Green Heron

Butorides virescens

A small, stocky wading bird, the Green Heron is common in wet spots across much of North America. It can be difficult to see as it stands motionless waiting for small fish to approach within striking range, but it frequently announces its presence by its loud squawking.

Interesting Information

  • The Green Heron is one of the few tool-using birds. It commonly drops bait onto the surface of the water and grabs the small fish that are attracted. It uses a variety of baits and lures, including crusts of bread, insects, earthworms, twigs, or feathers.

  • The Green Heron is part of a complex of small herons that sometimes are considered one species. When lumped, they are called Green-backed Heron. When split, they are the Green Heron, the widespread Striated Heron, and the Galapagos Heron.

  • As is typical for many herons, the Green Heron tends to wander after the breeding season is over. Most wanderers probably seek more favorable foraging areas and do not travel far. But, occasionally some go farther, with individuals going as far as England and France.


Adult Description

  • Size: 41-46 cm (16-18 in)

  • Wingspan: 64-68 cm (25-27 in)

  • Weight: 240 g (8.47 ounces)

  • Small, dark heron.

  • Long yellowish legs.

  • Long, dark, pointed bill.

  • Long neck often kept pulled in tight to body.

  • Legs and neck long, but shorter than most herons.

  • Greenish black cap on head.

  • Wings blackish with greenish or bluish gloss.

  • Neck rufous.

  • Underparts gray.

  • Wing feathers edged in buff.

  • Legs yellow or yellowish orange; glossy orange during breeding.

  • Slight crest can be raised on back of head.

  • Eyes orange or yellow.

Sex Differences

Sexes similar, but female slightly smaller, duller, and lighter.


Striped brownish on neck and chest. Back brownish with buffy spots.


Photo taken from: The Sibley Field Guide by David Allen Sibley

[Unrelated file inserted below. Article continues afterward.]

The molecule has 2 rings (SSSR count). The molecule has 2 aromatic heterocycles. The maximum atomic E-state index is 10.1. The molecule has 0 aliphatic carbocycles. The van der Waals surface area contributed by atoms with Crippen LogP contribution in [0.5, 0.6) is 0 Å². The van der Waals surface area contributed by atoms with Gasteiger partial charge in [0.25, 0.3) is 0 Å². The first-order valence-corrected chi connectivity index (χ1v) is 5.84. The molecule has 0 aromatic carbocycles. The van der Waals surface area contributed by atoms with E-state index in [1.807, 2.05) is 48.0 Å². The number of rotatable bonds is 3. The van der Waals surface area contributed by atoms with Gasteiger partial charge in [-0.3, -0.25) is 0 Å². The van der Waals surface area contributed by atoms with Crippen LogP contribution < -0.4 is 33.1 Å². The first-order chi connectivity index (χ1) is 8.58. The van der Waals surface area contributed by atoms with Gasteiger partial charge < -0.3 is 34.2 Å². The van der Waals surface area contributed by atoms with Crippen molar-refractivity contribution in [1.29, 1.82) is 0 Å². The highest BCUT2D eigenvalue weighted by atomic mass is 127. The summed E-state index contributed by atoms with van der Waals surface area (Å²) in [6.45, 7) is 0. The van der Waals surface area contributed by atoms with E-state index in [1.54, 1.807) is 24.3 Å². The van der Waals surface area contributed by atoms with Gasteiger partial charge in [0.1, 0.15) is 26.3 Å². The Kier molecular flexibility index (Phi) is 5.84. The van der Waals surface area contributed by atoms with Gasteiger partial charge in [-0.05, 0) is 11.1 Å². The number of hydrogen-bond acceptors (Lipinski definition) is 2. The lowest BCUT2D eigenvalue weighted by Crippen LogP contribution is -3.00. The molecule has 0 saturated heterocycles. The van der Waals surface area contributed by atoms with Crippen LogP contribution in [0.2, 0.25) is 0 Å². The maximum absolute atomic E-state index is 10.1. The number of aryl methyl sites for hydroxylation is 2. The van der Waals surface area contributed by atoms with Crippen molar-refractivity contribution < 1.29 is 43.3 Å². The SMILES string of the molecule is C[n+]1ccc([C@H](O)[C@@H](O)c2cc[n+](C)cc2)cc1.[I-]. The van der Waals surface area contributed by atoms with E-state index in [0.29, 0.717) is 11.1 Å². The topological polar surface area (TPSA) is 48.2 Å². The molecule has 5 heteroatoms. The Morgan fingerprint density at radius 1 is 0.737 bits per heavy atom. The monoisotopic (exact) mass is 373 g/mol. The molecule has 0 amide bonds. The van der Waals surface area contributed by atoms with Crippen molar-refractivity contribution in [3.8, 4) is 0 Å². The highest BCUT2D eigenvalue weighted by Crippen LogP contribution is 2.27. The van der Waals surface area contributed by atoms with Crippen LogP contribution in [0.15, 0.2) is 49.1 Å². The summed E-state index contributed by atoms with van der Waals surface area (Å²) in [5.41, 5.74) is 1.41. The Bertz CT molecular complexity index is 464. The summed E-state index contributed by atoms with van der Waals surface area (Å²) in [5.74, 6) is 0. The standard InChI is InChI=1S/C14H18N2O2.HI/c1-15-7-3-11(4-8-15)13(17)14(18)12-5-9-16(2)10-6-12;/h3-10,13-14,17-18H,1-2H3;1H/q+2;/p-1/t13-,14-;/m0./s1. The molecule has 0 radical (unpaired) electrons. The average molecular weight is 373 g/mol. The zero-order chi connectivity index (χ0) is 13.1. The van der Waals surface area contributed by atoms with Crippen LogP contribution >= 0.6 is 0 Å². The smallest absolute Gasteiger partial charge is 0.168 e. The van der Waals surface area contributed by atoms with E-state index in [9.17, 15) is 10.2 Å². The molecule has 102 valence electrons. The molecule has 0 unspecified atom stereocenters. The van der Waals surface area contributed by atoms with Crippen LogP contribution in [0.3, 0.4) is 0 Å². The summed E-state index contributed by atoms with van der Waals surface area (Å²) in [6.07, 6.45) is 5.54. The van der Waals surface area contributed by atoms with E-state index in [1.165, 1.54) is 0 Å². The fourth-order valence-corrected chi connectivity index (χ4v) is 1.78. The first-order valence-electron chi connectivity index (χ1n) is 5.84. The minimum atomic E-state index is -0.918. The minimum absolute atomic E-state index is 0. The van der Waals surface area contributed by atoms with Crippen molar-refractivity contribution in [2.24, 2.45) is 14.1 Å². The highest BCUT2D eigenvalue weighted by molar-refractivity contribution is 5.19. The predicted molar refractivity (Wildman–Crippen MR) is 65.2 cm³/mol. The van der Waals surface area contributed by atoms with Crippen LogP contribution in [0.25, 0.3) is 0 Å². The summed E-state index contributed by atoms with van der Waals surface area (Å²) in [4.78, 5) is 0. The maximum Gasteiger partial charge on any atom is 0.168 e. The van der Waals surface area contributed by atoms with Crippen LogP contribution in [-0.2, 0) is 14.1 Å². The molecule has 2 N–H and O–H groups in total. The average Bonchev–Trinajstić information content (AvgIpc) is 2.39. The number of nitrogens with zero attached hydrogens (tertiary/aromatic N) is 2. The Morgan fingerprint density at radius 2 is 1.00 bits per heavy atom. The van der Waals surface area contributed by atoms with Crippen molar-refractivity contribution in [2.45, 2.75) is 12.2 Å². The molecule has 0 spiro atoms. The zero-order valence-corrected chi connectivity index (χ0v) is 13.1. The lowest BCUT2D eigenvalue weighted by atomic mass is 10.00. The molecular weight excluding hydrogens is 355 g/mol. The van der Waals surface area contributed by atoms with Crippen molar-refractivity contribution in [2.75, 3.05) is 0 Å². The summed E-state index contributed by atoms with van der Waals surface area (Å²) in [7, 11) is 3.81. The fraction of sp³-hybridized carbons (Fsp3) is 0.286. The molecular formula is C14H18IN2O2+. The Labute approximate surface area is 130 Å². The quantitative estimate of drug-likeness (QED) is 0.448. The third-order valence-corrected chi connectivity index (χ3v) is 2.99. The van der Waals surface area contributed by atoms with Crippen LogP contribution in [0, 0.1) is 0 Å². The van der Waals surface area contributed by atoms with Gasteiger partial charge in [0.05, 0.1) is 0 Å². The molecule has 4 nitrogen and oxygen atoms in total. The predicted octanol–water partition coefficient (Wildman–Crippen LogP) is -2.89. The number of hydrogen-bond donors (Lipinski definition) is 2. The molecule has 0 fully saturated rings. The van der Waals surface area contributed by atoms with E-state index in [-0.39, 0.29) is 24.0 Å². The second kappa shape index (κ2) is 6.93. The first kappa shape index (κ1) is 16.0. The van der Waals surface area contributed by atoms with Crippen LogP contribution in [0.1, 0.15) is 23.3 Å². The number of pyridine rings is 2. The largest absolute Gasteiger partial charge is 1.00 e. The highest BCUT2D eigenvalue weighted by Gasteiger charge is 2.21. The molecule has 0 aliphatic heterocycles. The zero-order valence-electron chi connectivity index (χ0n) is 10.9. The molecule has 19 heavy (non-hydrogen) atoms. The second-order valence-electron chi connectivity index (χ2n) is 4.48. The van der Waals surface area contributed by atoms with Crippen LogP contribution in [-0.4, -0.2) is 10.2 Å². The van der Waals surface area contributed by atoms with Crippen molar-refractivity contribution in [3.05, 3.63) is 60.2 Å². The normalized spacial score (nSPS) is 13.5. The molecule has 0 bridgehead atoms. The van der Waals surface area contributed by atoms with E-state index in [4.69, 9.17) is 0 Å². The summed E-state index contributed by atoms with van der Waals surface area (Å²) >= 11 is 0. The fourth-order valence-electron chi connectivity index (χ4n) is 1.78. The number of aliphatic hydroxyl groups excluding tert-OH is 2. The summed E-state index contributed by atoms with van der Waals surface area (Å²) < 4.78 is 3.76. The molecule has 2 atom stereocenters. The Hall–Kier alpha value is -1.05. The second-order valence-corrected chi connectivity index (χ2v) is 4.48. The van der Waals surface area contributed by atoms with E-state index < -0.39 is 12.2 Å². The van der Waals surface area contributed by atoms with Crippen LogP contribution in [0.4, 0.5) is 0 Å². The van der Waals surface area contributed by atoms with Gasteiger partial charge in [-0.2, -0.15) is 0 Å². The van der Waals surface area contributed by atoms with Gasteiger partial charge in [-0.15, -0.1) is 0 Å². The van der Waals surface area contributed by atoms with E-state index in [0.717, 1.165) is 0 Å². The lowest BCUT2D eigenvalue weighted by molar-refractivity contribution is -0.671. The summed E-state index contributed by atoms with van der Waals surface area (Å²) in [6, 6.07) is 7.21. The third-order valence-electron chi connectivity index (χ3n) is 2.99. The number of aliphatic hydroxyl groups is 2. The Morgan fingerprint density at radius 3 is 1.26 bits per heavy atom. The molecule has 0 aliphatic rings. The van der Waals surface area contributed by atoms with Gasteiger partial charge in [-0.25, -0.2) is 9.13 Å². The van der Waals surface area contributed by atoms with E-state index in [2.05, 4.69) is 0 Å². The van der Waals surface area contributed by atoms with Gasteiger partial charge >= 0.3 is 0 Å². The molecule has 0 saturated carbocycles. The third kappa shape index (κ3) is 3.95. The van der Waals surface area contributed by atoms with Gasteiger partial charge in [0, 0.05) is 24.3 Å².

© 2003 Cornell Lab of Ornithology


Breeds in swampy thickets. Forages in swamps, along creeks and streams, in marshes, ponds, lake edges, salt marshes, ponds and pastures.

Winters mostly in coastal areas, especially mangrove swamps.


Stands still next to water and grabs small fish with explosive dart of head and neck. One of the few birds that uses bait to attract fish, it drops such things as bread crusts, insects, and twigs onto the water.


Small fish, invertebrates, insects, frogs, and other small animals.



Kingdom: Animalia
Phylum: Chordata
     Subphylum: Vertebrata
Class: Aves
Order: Pelecaniformes
Family: Ardeidae
Genus: Butorides
Species: Butorides virescens
    Subspecies: Butorides virescens anthonyi
  Butorides virescens frazari
  Butorides virescens maculata
  Butorides virescens virescens

Similar Species

  • In flight resembles a crow, but the wing beats are slower, the bunched neck gives it a slightly different shape, and it is reddish on the neck.

  • American Bittern is larger, more robust, more golden brown and lighter, and lacks the dark cap.

  • Least Bittern is smaller, slimmer, has a large pale patch in the wing, and is pale below.

  • Juvenile night-herons are larger and more robust with thicker bills.

Bird Sound

Flight or alarm call an explosive "skeow." Also make series of "kuk-kuk-kuk-kuk" notes.

Eggs look like this

Photo taken from: ARCTOS Collaborative Collection Management Solution

Bird Sound

Flight or alarm call an explosive "skeow." Also make series of "kuk-kuk-kuk-kuk" notes.


GreenHeron 1

Juvenile in the Rain

GreenHeron 2

Adult in the Shore